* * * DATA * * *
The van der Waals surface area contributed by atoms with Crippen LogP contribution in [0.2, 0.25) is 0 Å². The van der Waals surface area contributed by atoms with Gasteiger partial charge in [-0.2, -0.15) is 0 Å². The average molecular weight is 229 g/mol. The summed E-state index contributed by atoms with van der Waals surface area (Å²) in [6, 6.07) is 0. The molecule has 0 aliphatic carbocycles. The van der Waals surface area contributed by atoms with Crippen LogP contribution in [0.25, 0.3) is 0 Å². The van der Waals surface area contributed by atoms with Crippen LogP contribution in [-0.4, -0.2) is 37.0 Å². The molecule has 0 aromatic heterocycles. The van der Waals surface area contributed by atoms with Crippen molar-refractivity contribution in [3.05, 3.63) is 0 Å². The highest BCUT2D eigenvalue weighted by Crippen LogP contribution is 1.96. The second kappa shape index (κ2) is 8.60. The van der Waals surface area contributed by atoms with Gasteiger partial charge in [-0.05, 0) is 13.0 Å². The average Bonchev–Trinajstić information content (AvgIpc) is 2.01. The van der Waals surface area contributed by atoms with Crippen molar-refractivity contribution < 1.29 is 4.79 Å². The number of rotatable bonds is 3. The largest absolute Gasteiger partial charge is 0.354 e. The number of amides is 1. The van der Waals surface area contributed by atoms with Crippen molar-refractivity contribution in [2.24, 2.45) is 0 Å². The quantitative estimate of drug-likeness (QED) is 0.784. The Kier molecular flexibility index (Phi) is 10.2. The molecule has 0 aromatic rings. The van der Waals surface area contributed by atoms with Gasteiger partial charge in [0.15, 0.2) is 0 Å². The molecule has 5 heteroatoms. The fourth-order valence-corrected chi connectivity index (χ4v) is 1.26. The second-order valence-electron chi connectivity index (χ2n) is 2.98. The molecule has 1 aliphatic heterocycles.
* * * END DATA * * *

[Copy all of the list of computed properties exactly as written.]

The van der Waals surface area contributed by atoms with Crippen LogP contribution in [0.2, 0.25) is 0 Å². The van der Waals surface area contributed by atoms with Gasteiger partial charge in [-0.2, -0.15) is 0 Å². The average molecular weight is 229 g/mol. The summed E-state index contributed by atoms with van der Waals surface area (Å²) in [6, 6.07) is 0. The molecule has 0 aliphatic carbocycles. The van der Waals surface area contributed by atoms with Crippen LogP contribution in [0.25, 0.3) is 0 Å². The van der Waals surface area contributed by atoms with Crippen LogP contribution in [-0.4, -0.2) is 37.0 Å². The molecule has 0 aromatic heterocycles. The van der Waals surface area contributed by atoms with Crippen molar-refractivity contribution in [3.05, 3.63) is 0 Å². The highest BCUT2D eigenvalue weighted by Crippen LogP contribution is 1.96. The second kappa shape index (κ2) is 8.60. The van der Waals surface area contributed by atoms with Gasteiger partial charge in [-0.05, 0) is 13.0 Å². The average Bonchev–Trinajstić information content (AvgIpc) is 2.01. The van der Waals surface area contributed by atoms with Crippen molar-refractivity contribution < 1.29 is 4.79 Å². The number of rotatable bonds is 3. The largest absolute Gasteiger partial charge is 0.354 e. The number of amides is 1. The van der Waals surface area contributed by atoms with Crippen molar-refractivity contribution in [2.24, 2.45) is 0 Å². The quantitative estimate of drug-likeness (QED) is 0.784. The Kier molecular flexibility index (Phi) is 10.2. The molecule has 0 aromatic rings. The van der Waals surface area contributed by atoms with Gasteiger partial charge in [0.15, 0.2) is 0 Å². The molecule has 5 heteroatoms. The fourth-order valence-corrected chi connectivity index (χ4v) is 1.26. The second-order valence-electron chi connectivity index (χ2n) is 2.98. The molecule has 1 aliphatic heterocycles.